Business Culture: Decision Making
In Spain, most businesses are set up in strong hierarchies, and the familial nature of Spanish business has affected decision-making processes even in the most global and modern firms. Visitors may have difficulties determining who the actual decision maker is, as some Spanish companies may have unseen patriarchal or matriarchal figures behind the helm, while in other organizations, the true decision maker is three or four levels down from the CEO or company president. The key to navigating through the decision-making process in Spain is to remain patient and flexible.
Overall, Spaniards are very thorough when it comes to negotiating and making decisions. This may make the process feel long and tedious for some, and many foreigners may feel very frustrated. However, showing anger or irritation will not serve you well. It's best to remember that one reason the process doesn't move as quickly as you may be used to is that most Spanish government departments are obstructive and bureaucratic in ways that can get in the way of multinational business deals. Also, while most Spaniards enjoy making decisions on their own, they often seek the support and approval from other colleagues and team members before making their final decisions.
Business visitors should plan to meet with their Spanish counterparts several times before any decisions are made. In fact, meetings rarely follow set agendas, and decisions are typically not made in them. Meetings are generally used for discussions and to exchange ideas. Visitors should be aware that meetings may seem chaotic compared to what they're used to, especially compared to those in the US or Northern European countries. In the end, Spaniards often make decisions based on how they feel about their counterparts on a personal level, rather than the figures of the deal.
The majority of Spanish businesses feature structured social hierarchies, but they do not always have clearly drawn lines of authority. Visitors may never actually meet the true decision maker, but Spaniards will expect visiting businesspeople to have negotiating power and the ability to make concessions. The actual jefe (boss), whoever s/he may be, has complete authority. Subordinates are required to follow orders, respect authority, and deal with any problems that may arise. Most proposals will have to make their way through many layers of bureaucracy and meetings before they arrive in front of the actual decision maker.
Because many Spanish businesses have hierarchies that are unclear to outsiders, it is imperative that business visitors determine who actually has decision-making power in order to meet with that person as quickly as possible. At the same time, visitors will typically be dealing with intermediaries, and maintaining a good relationship with them is imperative. Therefore, it is important to cultivate relationships with everyone you meet. This may be a challenging task, as in Spain, you are only supposed to deal with people of a similar rank to your own. It is frowned upon for someone to spend a great deal of time and energy on someone who is of a lesser rank. Therefore, along with the main decision maker, visitors should learn how to quickly identify their equal-ranking counterparts at the beginning of the visit.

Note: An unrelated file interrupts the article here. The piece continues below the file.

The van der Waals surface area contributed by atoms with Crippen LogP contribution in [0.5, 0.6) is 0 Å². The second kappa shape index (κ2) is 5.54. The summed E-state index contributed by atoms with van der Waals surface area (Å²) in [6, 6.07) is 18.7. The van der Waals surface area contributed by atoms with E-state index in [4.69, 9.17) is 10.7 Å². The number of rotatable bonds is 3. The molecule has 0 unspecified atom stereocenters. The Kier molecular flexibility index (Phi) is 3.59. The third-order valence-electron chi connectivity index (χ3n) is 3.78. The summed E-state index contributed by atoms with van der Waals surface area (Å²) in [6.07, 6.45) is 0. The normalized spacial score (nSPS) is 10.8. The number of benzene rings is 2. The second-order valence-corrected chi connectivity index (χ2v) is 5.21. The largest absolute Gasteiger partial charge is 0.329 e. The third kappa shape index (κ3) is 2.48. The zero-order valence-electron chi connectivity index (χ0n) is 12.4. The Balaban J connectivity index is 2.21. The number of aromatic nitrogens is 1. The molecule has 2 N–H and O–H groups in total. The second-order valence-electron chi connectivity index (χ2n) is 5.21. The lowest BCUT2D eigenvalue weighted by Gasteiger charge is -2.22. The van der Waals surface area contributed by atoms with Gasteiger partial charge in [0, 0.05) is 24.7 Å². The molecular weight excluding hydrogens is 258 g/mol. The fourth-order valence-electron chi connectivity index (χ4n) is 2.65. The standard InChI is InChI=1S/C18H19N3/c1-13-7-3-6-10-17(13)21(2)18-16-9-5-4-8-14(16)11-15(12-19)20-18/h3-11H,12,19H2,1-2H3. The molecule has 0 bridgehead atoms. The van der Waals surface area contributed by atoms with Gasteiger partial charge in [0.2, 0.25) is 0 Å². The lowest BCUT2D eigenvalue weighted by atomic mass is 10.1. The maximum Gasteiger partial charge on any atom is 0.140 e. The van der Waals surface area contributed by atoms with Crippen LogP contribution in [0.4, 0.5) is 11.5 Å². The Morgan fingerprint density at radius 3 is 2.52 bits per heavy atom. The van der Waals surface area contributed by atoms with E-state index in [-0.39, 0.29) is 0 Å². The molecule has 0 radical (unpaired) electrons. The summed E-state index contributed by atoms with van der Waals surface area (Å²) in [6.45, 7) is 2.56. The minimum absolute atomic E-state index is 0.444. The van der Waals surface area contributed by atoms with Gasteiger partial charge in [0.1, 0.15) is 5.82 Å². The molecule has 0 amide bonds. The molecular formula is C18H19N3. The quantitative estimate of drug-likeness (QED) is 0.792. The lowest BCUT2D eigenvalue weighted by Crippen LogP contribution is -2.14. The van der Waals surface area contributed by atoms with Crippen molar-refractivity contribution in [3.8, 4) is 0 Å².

Many Spaniards will not directly state their opinions in meetings, so visitors should pay close attention to nonverbal clues. In general, Spaniards sometimes find it difficult to trust outsiders, and they do not like to publicly admit they are incorrect. Therefore, visitors should try to avoid confrontation or aggressive behavior.
Many Spaniards use hand gestures while they are speaking, and some become quite animated when speaking on a topic they are passionate about. The visitor should never confuse these behaviors with anger. If your Spanish counterpart has a genuine interest in the conversation topic, he or she will probably interrupt you. This is not considered rude, and you should not take it offensively. Most Spaniards prefer face-to-face meetings, rather than telephone or email communications. A large part of your communications will occur over dinners and lunches, as they are an extremely important part of Spanish business. Visitors are encouraged to remain calm, warm, and friendly during meetings and negotiations.
While most Spaniards will not dwell on the details during negotiations, they will typically want a detail-oriented written contract at the end of the deal. However, you must reach an oral agreement first, and then bring in an attorney to help work out the fine points and details of the contract. Spaniards generally expect both parties to adhere to all the terms of a final agreement. However, even with a written agreement, fulfillment of the deal will depend on the continuation of the business relationship. Therefore, it should be a top priority to continue developing the relationship during all transaction phases. It is important that you stay involved with your Spanish contacts to ensure that what has been agreed upon is actually implemented.
Article written for World Trade Press by Kerrie Main.
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